The diamond. Arguably the most sought-after and renowned gemstone known to man. It holds this position with little competition as people across the globe continue to spend multiple month’s salaries on just one, for a ring.
While every diamond holds value, not all diamonds are created equal. There is an entire institution dedicated to the grading of diamonds. The Gemological Institute of America (GIA) created a diamond certification system that evaluates the quality of a diamond. This system is most known as “The Four Cs", color, cut, clarity, and carat.
All reputable diamond sellers have each one of their diamonds graded by an official certifier designated by the GIA.
However, this is a relatively new phenomenon. The GIA was created only a few decades ago in 1953. Before then, diamonds were judged by the beholder. Even without a specialized eye, anyone can spot the beauty of a diamond.
The History of Diamonds
Diamonds have held their place at the forefront of people's minds and hearts for thousands of years across cultures and continents.
The earliest piece of evidence of diamonds being valued by humans is found to be within the fourth century B.C. It was documented that the famous gemstones were being collected and traded in India during this time.
Ancient Hindus were also found to use diamonds around this period. A superstition surrounding diamonds was formed that claimed a diamond could protect its wearer from danger. This led to diamonds being placed in the eyes of their most prized, devotional statues.
Many ancient cultures created their superstitions around the shimmering stone.
During the Middle Ages, diamonds were thought to have healing properties able to cure ailments ranging from fatigue to mental illness.
Other cultures believed that diamonds would give the wearer strength and courage during battle. Many kings during this period were found to be wearing diamonds on their armor as they rode into battle.
Ancient Greeks were especially fond of this glimmering stone as they believed that diamonds were tears cried by the gods or splinters from falling stars. They rightfully called diamonds by the name “adamas” which means invincible or indestructible.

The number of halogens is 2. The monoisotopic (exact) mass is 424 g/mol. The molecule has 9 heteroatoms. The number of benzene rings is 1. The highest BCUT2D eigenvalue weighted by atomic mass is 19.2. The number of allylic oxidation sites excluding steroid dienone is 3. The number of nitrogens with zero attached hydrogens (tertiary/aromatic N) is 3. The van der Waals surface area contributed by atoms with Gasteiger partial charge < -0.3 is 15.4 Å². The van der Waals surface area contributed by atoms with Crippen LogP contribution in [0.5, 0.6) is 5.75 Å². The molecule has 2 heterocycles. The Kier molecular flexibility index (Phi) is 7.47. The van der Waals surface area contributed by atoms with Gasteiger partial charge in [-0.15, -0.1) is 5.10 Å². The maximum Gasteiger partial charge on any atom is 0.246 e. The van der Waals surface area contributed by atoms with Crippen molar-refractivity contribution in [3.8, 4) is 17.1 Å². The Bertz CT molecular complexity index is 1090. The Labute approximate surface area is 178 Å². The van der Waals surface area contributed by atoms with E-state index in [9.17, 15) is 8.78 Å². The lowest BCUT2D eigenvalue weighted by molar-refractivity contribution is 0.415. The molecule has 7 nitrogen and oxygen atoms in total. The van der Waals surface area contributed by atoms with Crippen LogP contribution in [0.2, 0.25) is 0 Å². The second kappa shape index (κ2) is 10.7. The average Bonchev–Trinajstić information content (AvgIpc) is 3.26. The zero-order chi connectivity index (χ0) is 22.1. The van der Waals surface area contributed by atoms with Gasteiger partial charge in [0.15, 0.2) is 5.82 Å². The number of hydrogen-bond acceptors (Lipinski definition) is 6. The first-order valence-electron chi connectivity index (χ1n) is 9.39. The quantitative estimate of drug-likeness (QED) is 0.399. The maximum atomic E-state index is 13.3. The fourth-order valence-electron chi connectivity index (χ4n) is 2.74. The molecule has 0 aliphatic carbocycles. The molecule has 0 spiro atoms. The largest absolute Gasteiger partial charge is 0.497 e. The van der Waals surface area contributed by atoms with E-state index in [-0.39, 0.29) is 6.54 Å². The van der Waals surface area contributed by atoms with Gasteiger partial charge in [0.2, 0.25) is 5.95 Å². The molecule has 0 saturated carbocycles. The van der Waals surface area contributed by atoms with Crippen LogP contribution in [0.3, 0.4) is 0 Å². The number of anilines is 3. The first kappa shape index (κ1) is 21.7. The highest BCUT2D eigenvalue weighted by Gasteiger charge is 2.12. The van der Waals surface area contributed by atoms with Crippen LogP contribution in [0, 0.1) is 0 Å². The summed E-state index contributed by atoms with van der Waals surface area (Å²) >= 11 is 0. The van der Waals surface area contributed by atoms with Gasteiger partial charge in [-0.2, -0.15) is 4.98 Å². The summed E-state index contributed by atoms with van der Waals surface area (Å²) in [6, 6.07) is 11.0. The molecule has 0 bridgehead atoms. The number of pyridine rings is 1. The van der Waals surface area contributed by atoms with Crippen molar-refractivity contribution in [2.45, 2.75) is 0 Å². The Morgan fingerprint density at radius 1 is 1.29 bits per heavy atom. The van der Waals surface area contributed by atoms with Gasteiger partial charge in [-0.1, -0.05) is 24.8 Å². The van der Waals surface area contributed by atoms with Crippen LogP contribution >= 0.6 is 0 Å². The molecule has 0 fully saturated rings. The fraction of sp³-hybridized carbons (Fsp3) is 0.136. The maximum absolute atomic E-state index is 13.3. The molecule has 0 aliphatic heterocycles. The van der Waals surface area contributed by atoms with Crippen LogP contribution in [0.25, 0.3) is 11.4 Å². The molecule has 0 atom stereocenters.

Their neighbors, the Ancient Romans also valued diamonds highly. It was documented that they believed Cupid’s arrows were tipped with diamonds.
This account is possibly the earliest association between diamonds and romantic love
In the first century AD, a renowned Roman naturalist was quoted as, “Diamond is the most valuable, not only of precious stones but of all things in this world.”
How Diamonds Became a Symbol of Love
Diamonds have been used for engagement rings as early as the 15th century, among European aristocracy.
However, the modern popularity of diamonds was largely due to a marketing campaign created by De Beers Consolidated Mines.
The company was the first to create large-scale diamond mines in South Africa, and quickly became a powerhouse of the diamond industry.
The diamond behemoth launched their, now infamous, advertising campaign in the 1930s, to pose diamonds as being a key component in a happy marriage.
Not only did the company focus on promoting diamonds, but they also highlighted that no other stone could compare in its reflection of one person’s love for another. They convinced men that diamonds were the only way to prove their love and devotion and likewise convinced women that a diamond should be the minimum at which they should accept.
Between 1939 and 1979, De Beers spent nearly $10 million a year on promoting this idea. The campaign proved to be a massive success as annual diamond sales in the United States alone increased from $23 million to $2.1 billion during that time.
Modern Day Diamonds
Many people today know the ugly truth of how diamonds became the universal symbol of love. Despite this, the sparkling gem remains a classic. In 2019, the total global value of polished diamonds accounted for a whopping $26.7 billion. While the U.S accounts for 48% of this share, diamonds are a worldwide wonder.
As of 2021, over 78% of engagement rings sold across the globe contain at least one beautiful, sparkling diamond.